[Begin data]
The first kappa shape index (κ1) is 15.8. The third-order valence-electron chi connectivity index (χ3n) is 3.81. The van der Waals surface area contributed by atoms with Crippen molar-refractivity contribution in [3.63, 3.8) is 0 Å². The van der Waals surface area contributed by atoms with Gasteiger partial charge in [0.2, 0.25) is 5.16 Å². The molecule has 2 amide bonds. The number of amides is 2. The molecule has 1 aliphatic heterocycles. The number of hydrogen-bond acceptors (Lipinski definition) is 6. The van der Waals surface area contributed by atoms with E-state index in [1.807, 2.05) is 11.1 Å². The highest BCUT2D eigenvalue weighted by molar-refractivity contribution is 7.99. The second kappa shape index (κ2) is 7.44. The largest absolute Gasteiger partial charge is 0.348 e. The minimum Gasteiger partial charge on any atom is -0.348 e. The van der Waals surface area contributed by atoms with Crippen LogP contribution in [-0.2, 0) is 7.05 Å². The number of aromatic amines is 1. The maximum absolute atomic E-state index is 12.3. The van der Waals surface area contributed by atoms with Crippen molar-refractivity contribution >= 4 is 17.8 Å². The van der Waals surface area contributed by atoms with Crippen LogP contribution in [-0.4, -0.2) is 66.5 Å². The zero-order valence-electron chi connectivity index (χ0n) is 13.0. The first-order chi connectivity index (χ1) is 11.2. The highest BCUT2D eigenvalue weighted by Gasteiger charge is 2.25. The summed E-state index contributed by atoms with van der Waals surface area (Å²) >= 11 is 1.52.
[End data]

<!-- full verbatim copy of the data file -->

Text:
The first kappa shape index (κ1) is 15.8. The third-order valence-electron chi connectivity index (χ3n) is 3.81. The van der Waals surface area contributed by atoms with Crippen molar-refractivity contribution in [3.63, 3.8) is 0 Å². The van der Waals surface area contributed by atoms with Gasteiger partial charge in [0.2, 0.25) is 5.16 Å². The molecule has 2 amide bonds. The number of amides is 2. The molecule has 1 aliphatic heterocycles. The number of hydrogen-bond acceptors (Lipinski definition) is 6. The van der Waals surface area contributed by atoms with E-state index in [1.807, 2.05) is 11.1 Å². The highest BCUT2D eigenvalue weighted by molar-refractivity contribution is 7.99. The second kappa shape index (κ2) is 7.44. The largest absolute Gasteiger partial charge is 0.348 e. The minimum Gasteiger partial charge on any atom is -0.348 e. The van der Waals surface area contributed by atoms with Crippen LogP contribution in [-0.2, 0) is 7.05 Å². The number of aromatic amines is 1. The maximum absolute atomic E-state index is 12.3. The van der Waals surface area contributed by atoms with Crippen molar-refractivity contribution >= 4 is 17.8 Å². The van der Waals surface area contributed by atoms with Crippen LogP contribution in [-0.4, -0.2) is 66.5 Å². The zero-order valence-electron chi connectivity index (χ0n) is 13.0. The first-order chi connectivity index (χ1) is 11.2. The highest BCUT2D eigenvalue weighted by Gasteiger charge is 2.25. The summed E-state index contributed by atoms with van der Waals surface area (Å²) >= 11 is 1.52.